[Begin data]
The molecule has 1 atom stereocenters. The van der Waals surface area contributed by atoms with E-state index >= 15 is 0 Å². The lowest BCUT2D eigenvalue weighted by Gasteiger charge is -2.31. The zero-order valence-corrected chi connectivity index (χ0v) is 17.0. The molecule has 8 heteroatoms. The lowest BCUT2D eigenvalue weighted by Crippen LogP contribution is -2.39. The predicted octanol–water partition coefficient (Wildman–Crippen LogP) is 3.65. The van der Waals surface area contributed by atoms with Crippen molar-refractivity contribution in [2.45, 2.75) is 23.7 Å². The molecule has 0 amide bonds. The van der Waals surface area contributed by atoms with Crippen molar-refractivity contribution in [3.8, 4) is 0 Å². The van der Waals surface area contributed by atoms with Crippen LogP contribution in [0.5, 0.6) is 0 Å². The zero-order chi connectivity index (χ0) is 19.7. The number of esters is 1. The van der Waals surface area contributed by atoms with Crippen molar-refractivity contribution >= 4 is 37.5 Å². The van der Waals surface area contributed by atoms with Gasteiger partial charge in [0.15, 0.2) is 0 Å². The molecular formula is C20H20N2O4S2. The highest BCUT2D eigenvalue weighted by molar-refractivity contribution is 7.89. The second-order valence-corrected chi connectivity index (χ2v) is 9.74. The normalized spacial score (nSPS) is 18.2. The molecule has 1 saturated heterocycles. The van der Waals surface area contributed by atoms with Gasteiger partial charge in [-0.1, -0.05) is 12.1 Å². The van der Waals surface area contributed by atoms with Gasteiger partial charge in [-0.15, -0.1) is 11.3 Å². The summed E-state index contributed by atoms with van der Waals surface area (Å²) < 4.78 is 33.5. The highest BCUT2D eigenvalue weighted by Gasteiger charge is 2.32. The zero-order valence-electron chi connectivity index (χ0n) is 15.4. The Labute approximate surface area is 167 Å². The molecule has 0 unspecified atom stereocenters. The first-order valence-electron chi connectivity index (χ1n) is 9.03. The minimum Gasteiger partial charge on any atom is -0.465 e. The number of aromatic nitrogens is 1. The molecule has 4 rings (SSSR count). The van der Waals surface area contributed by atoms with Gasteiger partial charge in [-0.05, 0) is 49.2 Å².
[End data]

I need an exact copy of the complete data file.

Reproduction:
The molecule has 1 atom stereocenters. The van der Waals surface area contributed by atoms with E-state index >= 15 is 0 Å². The lowest BCUT2D eigenvalue weighted by Gasteiger charge is -2.31. The zero-order valence-corrected chi connectivity index (χ0v) is 17.0. The molecule has 8 heteroatoms. The lowest BCUT2D eigenvalue weighted by Crippen LogP contribution is -2.39. The predicted octanol–water partition coefficient (Wildman–Crippen LogP) is 3.65. The van der Waals surface area contributed by atoms with Crippen molar-refractivity contribution in [2.45, 2.75) is 23.7 Å². The molecule has 0 amide bonds. The van der Waals surface area contributed by atoms with Crippen molar-refractivity contribution in [3.8, 4) is 0 Å². The van der Waals surface area contributed by atoms with Crippen LogP contribution in [0.5, 0.6) is 0 Å². The zero-order chi connectivity index (χ0) is 19.7. The number of esters is 1. The van der Waals surface area contributed by atoms with Crippen molar-refractivity contribution >= 4 is 37.5 Å². The van der Waals surface area contributed by atoms with Gasteiger partial charge in [0.15, 0.2) is 0 Å². The molecular formula is C20H20N2O4S2. The highest BCUT2D eigenvalue weighted by molar-refractivity contribution is 7.89. The second-order valence-corrected chi connectivity index (χ2v) is 9.74. The normalized spacial score (nSPS) is 18.2. The molecule has 1 saturated heterocycles. The van der Waals surface area contributed by atoms with Gasteiger partial charge in [-0.1, -0.05) is 12.1 Å². The van der Waals surface area contributed by atoms with Gasteiger partial charge in [-0.15, -0.1) is 11.3 Å². The summed E-state index contributed by atoms with van der Waals surface area (Å²) < 4.78 is 33.5. The highest BCUT2D eigenvalue weighted by Gasteiger charge is 2.32. The zero-order valence-electron chi connectivity index (χ0n) is 15.4. The Labute approximate surface area is 167 Å². The molecule has 0 unspecified atom stereocenters. The first-order valence-electron chi connectivity index (χ1n) is 9.03. The minimum Gasteiger partial charge on any atom is -0.465 e. The number of aromatic nitrogens is 1. The molecule has 4 rings (SSSR count). The van der Waals surface area contributed by atoms with Gasteiger partial charge in [-0.05, 0) is 49.2 Å².